Frequently Asked Questions About Graduate Admissions And Training
- How do I choose a home program?
- Can I apply to other graduate programs (e.g. Bioengineering, Chemistry, Stem Cell Biology and Regenerative Medicine, etc.) in addition the Biosciences Programs?
- Can I apply for an application fee waiver?
- Is there a minimum GPA or GRE score requirement?
- How do I submit my official GRE and/or TOEFL scores to the Stanford Biosciences Program?
- Can I apply for a fellowship?
- Is there a teaching assistant requirement?
- How do I join a research laboratory?
- What courses should I take?
- What are the requirements for graduation?
- What other educational resources are available?
Although the Stanford Biosciences Program spans the Schools of Medicine and Humanities & Sciences, each student joins a home program with a specific scientific focus. During the admissions process, applicants are allowed to select and rank up to three Ph.D. programs based on their research interests. Choosing an appropriate home program is an important decision, and students should carefully review each program’s scientific scope and the research activities of individual faculty members. We generally advise students to select programs that include several faculty whom they could consider as dissertation advisors. If the Chemical and Systems Biology Ph.D. program matches your scientific interests, please rank it as your first choice on the Stanford Biosciences online application form.
2. Can I apply to other graduate programs (e.g. Bioengineering, Chemistry, Stem Cell Biology and Regenerative Medicine, etc.) in addition the Biosciences Programs?
No, an applicant must only apply to one-degree program per academic year. An exception is within the Biosciences, in which you may apply to up to three Ph.D. programs within your one application.
Applicants can view fee waiver information on the Graduate Admissions web site to see if they are eligible. Fee waiver requests must be submitted 15 business days before the December 1, 2012 deadline.
No, there are no minimum GPA or GRE score requirement. Each application is viewed as a complete packet, and the reviewers will consider letters of recommendation, personal statements, transcripts, etc.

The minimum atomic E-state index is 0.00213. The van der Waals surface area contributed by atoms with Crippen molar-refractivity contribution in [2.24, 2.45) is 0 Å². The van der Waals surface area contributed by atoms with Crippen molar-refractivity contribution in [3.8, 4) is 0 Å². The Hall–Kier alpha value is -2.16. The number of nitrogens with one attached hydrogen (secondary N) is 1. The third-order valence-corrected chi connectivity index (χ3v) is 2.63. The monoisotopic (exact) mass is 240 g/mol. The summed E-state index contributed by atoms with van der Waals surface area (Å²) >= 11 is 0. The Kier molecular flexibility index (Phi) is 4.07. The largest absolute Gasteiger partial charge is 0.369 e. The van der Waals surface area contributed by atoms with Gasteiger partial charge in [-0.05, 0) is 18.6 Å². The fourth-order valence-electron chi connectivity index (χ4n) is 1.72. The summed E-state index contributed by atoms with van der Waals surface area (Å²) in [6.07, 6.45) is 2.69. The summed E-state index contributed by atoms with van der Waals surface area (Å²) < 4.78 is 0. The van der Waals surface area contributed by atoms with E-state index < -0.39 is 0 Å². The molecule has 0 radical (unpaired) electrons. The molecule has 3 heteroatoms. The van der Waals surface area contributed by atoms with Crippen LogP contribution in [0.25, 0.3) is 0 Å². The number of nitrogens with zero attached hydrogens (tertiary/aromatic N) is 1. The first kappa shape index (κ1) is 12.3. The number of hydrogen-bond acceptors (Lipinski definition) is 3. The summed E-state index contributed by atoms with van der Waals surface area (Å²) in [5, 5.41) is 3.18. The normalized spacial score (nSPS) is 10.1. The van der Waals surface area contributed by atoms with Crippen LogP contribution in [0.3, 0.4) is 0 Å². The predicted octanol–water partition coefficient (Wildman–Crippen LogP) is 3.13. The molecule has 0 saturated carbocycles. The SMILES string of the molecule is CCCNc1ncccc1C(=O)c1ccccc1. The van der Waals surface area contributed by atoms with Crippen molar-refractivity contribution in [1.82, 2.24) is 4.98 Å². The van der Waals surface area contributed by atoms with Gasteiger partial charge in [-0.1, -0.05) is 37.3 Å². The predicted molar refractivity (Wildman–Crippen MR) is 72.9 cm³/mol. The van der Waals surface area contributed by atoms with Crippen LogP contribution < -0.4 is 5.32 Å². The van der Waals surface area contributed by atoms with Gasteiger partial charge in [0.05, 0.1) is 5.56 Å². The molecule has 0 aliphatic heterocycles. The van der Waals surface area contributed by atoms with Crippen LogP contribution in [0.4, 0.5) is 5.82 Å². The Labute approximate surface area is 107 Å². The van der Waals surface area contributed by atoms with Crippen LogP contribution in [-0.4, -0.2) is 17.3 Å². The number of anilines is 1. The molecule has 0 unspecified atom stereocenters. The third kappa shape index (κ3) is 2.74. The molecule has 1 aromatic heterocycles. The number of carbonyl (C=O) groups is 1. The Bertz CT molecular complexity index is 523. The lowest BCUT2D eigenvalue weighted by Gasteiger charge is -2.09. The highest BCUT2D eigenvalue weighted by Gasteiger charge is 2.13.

Yes, applicants will need to use recipient number 4704 to communicate their official GRE and/or TOEFL to the central Biosciences Graduate Admissions Office at Stanford.
Students are highly encouraged to apply for outside fellowships, and our trainees have historically been very competitive for the most prestigious predoctoral fellowships. Students are therefore expected to apply for outside funding if eligible (e.g. National Science Foundation Graduate Research Fellowships, National Defense Science & Engineering Graduate Fellowships, Hertz Graduate Fellowships, and Ford Foundation Fellowships. Matriculated students can also apply for internal funding opportunities at Stanford, including Stanford Interdisciplinary Graduate Fellowships, Bio-X Fellowships, DARE Doctoral Fellowships, and Gerald J. Lieberman Fellowships.
Chemical and Systems Biology Ph.D. students are not required to teach or serve as teaching assistants (TAs). Nevertheless, many students in our program are considering academic careers, and they have found TA positions helpful in assessing their interest in and aptitude for teaching. TA positions also provide some extra income to students, and they are regularly available through the numerous undergraduate- and graduate-level courses at Stanford.
First-year graduate students are required to rotate in three laboratories before selecting a faculty advisor, spending one quarter in each laboratory. The purpose of the rotation system is to broaden the students’ research experience, to familiarize them with ongoing projects, and to find a laboratory that matches their needs both intellectually and culturally. The fall rotation is performed within the Department of Chemical and Systems Biology; the winter and spring quarter rotations may be within the Department, or alternatively, students may arrange to rotate with faculty in other programs. After the laboratory rotations are completed, students can approach faculty members about dissertation research opportunities under his/her guidance. These discussions guide the final matching of students and faculty advisors.